When George Harrison died of cancer last week at the age of 58, many recounted his guitar playing for The Beatles, his concert for the poor of Bangladesh, his stint as a Traveling Wilbury and his accomplishments as a solo artist. Unlike his bandmates in the Fab Four, Harrison was somewhat leery of the spotlight and often spent more time producing recordings for other performers like Badfinger and Cheech and Chong. Because much of this work was anonymous (for collaborating with the aforementioned stoner comedians, he's credited as "R. Producer"), the breadth of Harrison's legacy is often difficult to determine.
This is especially true of his contributions to film. Of all The Beatles, Harrison was the most active movie buff and was willing to put his money where his heart was. Harrison's tunes can be heard in "House Calls" and "Fandango," and he also scored the 1968 flick "Wonderwall." Like the rest of his Liverpool chums, Harrison appeared in five Beatles movies and in some concert films like "Eric Clapton and His Rolling Hotel." Harrison's onscreen career consisted of little more than a series of cameos, where he usually played himself. This may have been regrettable because Richard Lester, who directed the Fab Four in "A Hard Day's Night" and "Help," found "The Quiet Beatle" to be the best actor of the bunch.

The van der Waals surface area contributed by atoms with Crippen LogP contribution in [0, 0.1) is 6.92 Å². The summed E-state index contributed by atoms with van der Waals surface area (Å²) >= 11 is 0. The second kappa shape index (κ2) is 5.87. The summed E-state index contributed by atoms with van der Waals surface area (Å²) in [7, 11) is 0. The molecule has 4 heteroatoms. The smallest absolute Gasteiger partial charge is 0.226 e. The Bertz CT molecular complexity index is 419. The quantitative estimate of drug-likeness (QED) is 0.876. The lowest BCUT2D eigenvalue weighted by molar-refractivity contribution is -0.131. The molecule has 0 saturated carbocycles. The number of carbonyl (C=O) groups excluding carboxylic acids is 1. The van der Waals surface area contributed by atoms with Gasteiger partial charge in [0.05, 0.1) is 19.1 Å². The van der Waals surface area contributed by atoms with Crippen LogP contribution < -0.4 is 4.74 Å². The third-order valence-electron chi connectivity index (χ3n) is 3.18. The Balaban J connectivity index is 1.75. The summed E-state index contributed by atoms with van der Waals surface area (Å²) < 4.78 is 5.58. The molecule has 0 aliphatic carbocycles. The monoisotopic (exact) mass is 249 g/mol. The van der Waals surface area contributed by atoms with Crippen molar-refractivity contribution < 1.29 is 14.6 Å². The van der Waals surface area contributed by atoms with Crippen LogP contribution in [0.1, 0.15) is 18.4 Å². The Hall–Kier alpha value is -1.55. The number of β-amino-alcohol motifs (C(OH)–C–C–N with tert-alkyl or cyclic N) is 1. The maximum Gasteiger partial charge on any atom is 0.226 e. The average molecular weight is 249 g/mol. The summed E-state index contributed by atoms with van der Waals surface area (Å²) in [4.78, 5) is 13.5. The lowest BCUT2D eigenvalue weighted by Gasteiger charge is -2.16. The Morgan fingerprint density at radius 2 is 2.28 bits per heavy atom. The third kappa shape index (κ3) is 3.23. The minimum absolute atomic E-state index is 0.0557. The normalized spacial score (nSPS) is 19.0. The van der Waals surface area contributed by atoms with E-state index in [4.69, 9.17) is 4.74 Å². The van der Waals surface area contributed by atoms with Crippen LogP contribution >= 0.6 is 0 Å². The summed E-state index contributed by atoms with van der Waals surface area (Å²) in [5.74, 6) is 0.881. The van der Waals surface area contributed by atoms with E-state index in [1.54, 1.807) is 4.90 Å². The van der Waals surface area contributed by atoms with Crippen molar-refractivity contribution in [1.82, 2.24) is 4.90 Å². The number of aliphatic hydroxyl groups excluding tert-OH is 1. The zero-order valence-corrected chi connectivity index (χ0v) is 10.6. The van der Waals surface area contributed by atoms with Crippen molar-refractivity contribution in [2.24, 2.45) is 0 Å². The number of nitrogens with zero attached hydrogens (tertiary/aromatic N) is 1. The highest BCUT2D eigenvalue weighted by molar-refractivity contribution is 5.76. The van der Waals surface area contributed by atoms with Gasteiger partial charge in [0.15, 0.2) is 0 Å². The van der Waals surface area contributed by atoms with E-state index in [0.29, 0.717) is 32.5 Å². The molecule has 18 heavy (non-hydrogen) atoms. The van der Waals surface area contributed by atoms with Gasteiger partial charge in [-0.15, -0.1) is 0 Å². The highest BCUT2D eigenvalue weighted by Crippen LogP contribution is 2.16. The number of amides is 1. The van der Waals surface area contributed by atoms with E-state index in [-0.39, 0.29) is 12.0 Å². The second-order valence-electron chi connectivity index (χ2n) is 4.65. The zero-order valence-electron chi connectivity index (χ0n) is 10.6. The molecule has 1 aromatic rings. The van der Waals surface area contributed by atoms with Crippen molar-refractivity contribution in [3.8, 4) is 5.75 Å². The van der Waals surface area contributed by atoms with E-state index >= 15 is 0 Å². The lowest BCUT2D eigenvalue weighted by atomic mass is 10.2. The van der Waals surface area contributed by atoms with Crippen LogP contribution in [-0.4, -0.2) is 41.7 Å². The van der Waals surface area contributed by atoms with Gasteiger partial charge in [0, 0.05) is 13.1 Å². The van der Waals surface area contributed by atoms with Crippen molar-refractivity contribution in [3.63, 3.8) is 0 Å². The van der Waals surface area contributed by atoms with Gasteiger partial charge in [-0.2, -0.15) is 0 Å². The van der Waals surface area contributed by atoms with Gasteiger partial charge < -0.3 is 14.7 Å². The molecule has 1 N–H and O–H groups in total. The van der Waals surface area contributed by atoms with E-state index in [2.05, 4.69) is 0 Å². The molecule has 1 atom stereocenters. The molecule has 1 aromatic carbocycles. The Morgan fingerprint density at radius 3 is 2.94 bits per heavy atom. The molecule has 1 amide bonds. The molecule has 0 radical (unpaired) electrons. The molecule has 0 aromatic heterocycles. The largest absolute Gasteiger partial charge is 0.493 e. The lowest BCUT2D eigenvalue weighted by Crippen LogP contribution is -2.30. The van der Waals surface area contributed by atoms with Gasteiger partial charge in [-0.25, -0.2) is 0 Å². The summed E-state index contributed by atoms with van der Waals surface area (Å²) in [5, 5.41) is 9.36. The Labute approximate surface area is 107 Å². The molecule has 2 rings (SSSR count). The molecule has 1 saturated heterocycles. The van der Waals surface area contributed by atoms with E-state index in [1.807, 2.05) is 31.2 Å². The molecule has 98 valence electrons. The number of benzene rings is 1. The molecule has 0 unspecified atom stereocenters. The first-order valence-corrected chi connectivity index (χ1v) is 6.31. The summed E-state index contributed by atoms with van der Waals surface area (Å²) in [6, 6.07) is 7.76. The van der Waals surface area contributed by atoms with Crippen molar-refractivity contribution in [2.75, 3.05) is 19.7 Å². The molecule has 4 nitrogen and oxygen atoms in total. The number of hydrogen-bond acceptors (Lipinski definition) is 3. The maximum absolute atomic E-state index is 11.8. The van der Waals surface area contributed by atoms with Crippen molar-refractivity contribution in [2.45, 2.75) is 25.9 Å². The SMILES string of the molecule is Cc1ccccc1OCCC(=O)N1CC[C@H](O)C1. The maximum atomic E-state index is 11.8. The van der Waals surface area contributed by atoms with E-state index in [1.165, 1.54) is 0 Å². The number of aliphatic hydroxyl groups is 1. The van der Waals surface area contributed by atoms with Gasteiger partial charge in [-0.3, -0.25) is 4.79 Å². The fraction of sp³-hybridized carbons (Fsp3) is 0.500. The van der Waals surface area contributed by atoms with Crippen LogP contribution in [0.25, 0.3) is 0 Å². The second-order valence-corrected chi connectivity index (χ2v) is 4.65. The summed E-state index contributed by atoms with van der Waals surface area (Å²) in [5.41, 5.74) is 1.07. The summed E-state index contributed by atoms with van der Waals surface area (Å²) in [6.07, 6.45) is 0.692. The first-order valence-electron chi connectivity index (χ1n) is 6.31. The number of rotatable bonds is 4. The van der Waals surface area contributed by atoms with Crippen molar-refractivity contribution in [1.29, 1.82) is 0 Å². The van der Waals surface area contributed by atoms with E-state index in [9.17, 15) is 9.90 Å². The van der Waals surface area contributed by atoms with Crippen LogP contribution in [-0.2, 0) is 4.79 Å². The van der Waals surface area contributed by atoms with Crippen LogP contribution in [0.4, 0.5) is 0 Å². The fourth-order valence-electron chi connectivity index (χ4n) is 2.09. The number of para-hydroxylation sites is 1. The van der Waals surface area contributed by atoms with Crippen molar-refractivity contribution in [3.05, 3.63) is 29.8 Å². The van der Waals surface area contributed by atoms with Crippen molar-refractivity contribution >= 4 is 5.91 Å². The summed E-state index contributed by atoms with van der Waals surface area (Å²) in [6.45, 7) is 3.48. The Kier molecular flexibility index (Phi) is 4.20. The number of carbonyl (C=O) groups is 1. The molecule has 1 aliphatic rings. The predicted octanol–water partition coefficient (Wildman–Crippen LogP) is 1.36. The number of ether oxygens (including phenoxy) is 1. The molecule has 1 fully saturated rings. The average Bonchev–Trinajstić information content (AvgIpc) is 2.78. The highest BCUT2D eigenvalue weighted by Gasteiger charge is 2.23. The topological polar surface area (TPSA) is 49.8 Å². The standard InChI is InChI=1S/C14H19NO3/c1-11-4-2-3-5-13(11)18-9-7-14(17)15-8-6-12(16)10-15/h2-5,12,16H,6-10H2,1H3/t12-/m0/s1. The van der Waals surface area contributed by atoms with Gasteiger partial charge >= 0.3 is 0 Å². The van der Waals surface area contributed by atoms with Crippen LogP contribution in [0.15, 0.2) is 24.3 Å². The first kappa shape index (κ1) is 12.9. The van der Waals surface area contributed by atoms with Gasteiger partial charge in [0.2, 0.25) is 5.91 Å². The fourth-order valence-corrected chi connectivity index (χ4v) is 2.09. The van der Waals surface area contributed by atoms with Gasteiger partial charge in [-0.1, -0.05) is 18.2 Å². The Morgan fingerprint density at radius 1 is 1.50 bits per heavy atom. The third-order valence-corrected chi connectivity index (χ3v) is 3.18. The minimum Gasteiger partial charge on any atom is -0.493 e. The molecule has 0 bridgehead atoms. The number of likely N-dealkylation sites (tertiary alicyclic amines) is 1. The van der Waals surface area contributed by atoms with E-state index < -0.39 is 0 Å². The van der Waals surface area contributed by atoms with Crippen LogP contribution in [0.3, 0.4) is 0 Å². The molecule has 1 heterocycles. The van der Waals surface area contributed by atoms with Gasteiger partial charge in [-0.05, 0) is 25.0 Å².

Unlike Ringo Starr or Sir Paul McCartney, Harrison never played a lead role outside of the band and didn't try his hand at writing a screenplay as McCartney had done with "Give My Regards to Broadstreet." True to form, most of Harrison's movie making was hidden in the shadows.
The Python picture
Harrison's most lasting work as a filmmaker was the formation of his British-based company HandMade Films. Through HandMade, he was able to finance movies that might never have seen the light of the screen. It's doubtful that Harrison was the type of domineering producer that David O. Selznick or Darryl Zanuck were. He was often merely listed as an "Executive Producer" and sometimes backed projects merely because he wanted to see them on the screen. Nonetheless, he sometimes provided songs for and appeared in HandMade Films, and the company had a distinctly quirky product.
He became a movie mogul in the late 1970s after becoming close friends with Eric Idle of "Monty Python's Flying Circus." The two met when the comic was promoting the film "Monty Python and the Holy Grail" in Los Angeles, and for both the encounter was of mutual admiration. When he was breaking up with the band that gave him fame, Harrison felt dejected and lamented "The only thing worth getting up for is 'Monty Python's Flying Circus.'" Harrison liked the troupe so much that when Idle made a wickedly funny TV parody of the Fab Four called "The Rutles," he not only approved but he contributed to the songs and even played a reporter.
Hot off the success of their microbudgeted (less than $100,000) "Holy Grail," the Pythons tried to find backing for "Monty Python's The Life of Brian" which followed Graham Chapman as a contemporary of Jesus whom some religious fanatics mistake for the Messiah. Still controversial 22 years after its release, the comedy gave its initial backer, EMI, cold feet. After reading the script, Harrison put up 2 million pounds of his own money and can be seen delivering one line in the finished film.